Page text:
We were delighted to hold our first ever Curiosity Convention on 19 May.
They came, they presented, they shared and they were challenged! An absolutely full on day of excitement and activity for 6 schools (sadly two had last minute staffing issues) and a group of 58 children age 11 to 14
All the schools are familiar with Curiosity and they had all worked in advance to prepare challenges for the Convention. Each school had to present in 3 categories:
Bring Your Own. Each attendee brought with them their own favourite challenge that they had completed as part of their own school Curiosity Club. Judged by the students, there was an astonishing range of material on display including giant posters about Martin Luther King, studies of sugar content in everyday foods, working Archimedes screws, mood boards of the 60s and a group winning Trojan Horse beautifully crafted from lolly sticks.
School Submission. This required the school to pick from a choice of two Challenges, both of which required the development of an idea and the eventual defending of their creation. The first option was a thought provoking discussion based around establishing an acceptable level of schoolwork and this was clearly presented by posters, an elaborate movie trailer (that was the eventual winner of the Senior group) and a most impressive giant set of working scales (a balanced argument!).
The alternative was a Scene from Harry Potter for which there were beautifully put together models including one with a working starry background. The winner for the Junior group was a lovely diorama in the form of a tv set that depicted a scene created by morphing some of the key Potter moments including a car in a tree, a family of spiders and unicorn blood being drunk beside a mirror lake.
Perfect Performance. A choice of three Challenges was put forward from which each school chose one:
- A press conference announcing the first ever cloning of a dinosaur.
- Writing and performing a song with lyrics that had an emotional message.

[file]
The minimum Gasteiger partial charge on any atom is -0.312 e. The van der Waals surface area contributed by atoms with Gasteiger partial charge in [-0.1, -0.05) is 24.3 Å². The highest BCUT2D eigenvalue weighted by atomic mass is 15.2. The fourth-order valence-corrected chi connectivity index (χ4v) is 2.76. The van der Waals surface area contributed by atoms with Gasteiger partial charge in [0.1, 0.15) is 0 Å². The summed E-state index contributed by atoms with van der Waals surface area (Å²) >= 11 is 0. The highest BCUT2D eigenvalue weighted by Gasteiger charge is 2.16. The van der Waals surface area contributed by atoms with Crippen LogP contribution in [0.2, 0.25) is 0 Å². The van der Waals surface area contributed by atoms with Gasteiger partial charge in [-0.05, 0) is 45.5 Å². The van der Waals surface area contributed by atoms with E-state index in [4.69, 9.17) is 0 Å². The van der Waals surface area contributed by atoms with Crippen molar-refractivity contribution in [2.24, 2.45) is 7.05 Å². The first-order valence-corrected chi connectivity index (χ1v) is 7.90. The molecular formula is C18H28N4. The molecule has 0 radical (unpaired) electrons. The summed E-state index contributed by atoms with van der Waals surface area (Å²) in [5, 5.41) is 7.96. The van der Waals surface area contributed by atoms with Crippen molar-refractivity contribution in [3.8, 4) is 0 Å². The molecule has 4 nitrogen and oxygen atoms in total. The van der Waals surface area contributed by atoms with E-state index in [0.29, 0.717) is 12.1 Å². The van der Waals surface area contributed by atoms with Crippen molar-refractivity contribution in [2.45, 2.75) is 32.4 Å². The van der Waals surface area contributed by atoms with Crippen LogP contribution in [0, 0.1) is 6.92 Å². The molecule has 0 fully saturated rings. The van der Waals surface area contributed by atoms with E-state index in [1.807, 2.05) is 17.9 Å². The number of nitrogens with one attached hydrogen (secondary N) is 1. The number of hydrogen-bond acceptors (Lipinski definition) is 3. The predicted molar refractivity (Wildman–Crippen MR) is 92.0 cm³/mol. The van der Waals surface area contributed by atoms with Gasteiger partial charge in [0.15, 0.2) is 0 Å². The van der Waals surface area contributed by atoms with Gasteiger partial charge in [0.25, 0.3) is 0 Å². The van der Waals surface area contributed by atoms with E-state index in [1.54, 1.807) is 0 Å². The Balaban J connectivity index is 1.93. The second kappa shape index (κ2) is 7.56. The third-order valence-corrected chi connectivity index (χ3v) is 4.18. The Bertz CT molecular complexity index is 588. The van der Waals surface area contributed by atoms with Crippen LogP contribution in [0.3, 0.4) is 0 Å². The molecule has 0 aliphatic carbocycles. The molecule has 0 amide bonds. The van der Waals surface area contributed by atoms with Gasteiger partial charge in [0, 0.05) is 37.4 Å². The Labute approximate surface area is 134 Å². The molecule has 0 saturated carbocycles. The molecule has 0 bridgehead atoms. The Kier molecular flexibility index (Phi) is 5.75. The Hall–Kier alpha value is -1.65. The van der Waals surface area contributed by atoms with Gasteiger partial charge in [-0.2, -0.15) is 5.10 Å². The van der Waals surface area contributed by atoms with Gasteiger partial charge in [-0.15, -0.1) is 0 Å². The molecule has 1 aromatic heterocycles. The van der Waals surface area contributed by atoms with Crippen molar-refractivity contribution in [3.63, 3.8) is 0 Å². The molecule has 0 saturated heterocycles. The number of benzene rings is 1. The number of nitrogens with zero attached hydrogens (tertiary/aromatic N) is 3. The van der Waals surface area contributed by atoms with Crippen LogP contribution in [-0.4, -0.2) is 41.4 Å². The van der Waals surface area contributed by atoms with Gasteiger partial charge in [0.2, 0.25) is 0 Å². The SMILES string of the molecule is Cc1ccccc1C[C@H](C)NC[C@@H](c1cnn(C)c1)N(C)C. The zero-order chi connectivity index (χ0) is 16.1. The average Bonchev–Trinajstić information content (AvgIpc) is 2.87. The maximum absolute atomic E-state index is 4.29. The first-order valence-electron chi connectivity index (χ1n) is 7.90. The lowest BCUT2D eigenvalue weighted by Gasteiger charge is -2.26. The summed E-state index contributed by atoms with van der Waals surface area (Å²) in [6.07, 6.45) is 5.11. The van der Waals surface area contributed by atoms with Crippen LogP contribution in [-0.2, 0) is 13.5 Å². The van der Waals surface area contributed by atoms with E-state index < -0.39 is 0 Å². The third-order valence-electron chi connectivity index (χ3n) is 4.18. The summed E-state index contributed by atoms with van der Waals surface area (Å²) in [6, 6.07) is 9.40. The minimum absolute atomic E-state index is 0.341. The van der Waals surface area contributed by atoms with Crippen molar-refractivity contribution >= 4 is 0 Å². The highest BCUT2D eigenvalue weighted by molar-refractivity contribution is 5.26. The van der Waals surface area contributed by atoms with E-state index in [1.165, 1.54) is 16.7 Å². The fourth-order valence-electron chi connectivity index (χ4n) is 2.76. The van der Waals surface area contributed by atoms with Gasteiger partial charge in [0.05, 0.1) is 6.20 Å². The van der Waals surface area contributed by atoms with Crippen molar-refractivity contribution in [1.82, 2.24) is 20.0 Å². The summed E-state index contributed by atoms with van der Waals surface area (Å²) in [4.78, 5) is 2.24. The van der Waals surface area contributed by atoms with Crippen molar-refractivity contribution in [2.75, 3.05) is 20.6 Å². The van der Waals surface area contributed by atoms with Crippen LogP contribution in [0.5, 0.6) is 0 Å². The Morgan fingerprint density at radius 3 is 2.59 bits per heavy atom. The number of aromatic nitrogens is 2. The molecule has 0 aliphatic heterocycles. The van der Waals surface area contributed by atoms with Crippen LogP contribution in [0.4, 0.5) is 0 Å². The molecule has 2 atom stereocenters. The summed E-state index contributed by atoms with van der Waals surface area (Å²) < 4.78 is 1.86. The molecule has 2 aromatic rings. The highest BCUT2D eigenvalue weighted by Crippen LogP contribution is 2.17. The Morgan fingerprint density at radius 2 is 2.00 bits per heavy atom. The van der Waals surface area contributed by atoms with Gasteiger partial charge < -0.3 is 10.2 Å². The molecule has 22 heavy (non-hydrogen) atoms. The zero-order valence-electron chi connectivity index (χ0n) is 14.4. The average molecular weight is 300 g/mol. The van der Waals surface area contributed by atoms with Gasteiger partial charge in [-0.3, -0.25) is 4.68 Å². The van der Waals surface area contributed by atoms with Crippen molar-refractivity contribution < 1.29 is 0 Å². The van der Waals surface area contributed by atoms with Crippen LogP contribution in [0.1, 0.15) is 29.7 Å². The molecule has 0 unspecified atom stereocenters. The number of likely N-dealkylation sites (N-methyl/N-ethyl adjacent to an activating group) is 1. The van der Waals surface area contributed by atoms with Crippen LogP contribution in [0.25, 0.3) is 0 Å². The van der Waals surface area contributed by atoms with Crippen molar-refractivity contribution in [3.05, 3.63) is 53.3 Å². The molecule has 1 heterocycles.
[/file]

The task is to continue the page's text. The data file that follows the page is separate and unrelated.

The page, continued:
- Giving a speech to survivors of the devastating tornado Joplin.
A phenomenal effort went into these performances with props, pianos, Powerpoints and plenty of practice. A comedy based dinosaur skit with wonderful overacting gave everybody a good chuckle whilst the moving performance of an original song about homelessness took the junior prize and a powerfully delivered inspirational speech to the Joplin survivors took the Senior prize.
Co-founder of Curiosity and world history author Chris Lloyd then set the scene and historical context for the Convention Challenge which was based around Fake News and the global story of Palm Oil.
Mark Skipworth, former Editor of The Telegraph newspaper, joined us for the day and with his experience he was able to give insight into the difficulties of verifying and authenticating information and also the trials of the newspaper industry. The Students powered into their Challenge for the Convention and launched into the stresses and strains of working to a tight deadline.
Mixed school teams, each led by a Student mentor, threw themselves into the task of creating a full newspaper complete with real news, fake news, crosswords and cartoons. The end result was, without exception, truly astonishing. Detailed research, great organisation, tight teamwork and sheer hard work produced really engaging output that was both highly creative and very well thought out.
Mark faced a tough job judging the papers but after grilling the teams he eventually awarded The Independent with top marks and compliments for sneaking in an un-noticed fake news story.
A true spirit of camaraderie was felt through the day as all the Students worked in harmony. The Convention Challenge provided a great opportunity for the Students to use the skills that they had been developing during their regular Curiosty Club sessions and it quickly became apparent that their individual abilities, their independent thinking and their experience in self-management helped them to shape into a powerful and effective team.
Congratulations and thanks were given, awards were made, farewells were said and departure followed.